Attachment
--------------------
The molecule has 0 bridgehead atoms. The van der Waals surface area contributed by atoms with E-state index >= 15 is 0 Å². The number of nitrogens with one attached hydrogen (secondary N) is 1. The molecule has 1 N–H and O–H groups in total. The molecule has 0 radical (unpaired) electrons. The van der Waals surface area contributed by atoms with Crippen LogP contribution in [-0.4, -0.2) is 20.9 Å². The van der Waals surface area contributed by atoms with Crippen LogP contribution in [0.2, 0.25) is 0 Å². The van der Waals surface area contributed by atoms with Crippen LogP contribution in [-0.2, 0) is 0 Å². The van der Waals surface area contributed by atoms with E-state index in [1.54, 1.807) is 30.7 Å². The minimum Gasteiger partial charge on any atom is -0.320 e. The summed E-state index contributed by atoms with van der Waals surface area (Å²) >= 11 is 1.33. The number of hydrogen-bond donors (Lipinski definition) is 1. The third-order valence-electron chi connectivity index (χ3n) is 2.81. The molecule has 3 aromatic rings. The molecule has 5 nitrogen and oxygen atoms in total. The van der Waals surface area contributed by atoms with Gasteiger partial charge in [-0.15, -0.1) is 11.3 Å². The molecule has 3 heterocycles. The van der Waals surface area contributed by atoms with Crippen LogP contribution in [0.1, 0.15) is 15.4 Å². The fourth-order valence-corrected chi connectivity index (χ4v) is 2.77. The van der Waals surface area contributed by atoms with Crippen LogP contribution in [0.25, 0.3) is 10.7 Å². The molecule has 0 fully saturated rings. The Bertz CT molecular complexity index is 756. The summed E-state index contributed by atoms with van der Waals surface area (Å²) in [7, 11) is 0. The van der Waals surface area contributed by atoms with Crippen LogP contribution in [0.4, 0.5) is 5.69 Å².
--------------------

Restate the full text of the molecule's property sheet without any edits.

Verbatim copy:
The molecule has 0 bridgehead atoms. The van der Waals surface area contributed by atoms with E-state index >= 15 is 0 Å². The number of nitrogens with one attached hydrogen (secondary N) is 1. The molecule has 1 N–H and O–H groups in total. The molecule has 0 radical (unpaired) electrons. The van der Waals surface area contributed by atoms with Crippen LogP contribution in [-0.4, -0.2) is 20.9 Å². The van der Waals surface area contributed by atoms with Crippen LogP contribution in [0.2, 0.25) is 0 Å². The van der Waals surface area contributed by atoms with Crippen LogP contribution in [-0.2, 0) is 0 Å². The van der Waals surface area contributed by atoms with E-state index in [1.54, 1.807) is 30.7 Å². The minimum Gasteiger partial charge on any atom is -0.320 e. The summed E-state index contributed by atoms with van der Waals surface area (Å²) >= 11 is 1.33. The number of hydrogen-bond donors (Lipinski definition) is 1. The third-order valence-electron chi connectivity index (χ3n) is 2.81. The molecule has 3 aromatic rings. The molecule has 5 nitrogen and oxygen atoms in total. The van der Waals surface area contributed by atoms with Gasteiger partial charge in [-0.15, -0.1) is 11.3 Å². The molecule has 3 heterocycles. The van der Waals surface area contributed by atoms with Crippen LogP contribution in [0.1, 0.15) is 15.4 Å². The fourth-order valence-corrected chi connectivity index (χ4v) is 2.77. The van der Waals surface area contributed by atoms with Crippen LogP contribution in [0.25, 0.3) is 10.7 Å². The molecule has 0 fully saturated rings. The Bertz CT molecular complexity index is 756. The summed E-state index contributed by atoms with van der Waals surface area (Å²) in [7, 11) is 0. The van der Waals surface area contributed by atoms with Crippen LogP contribution in [0.4, 0.5) is 5.69 Å².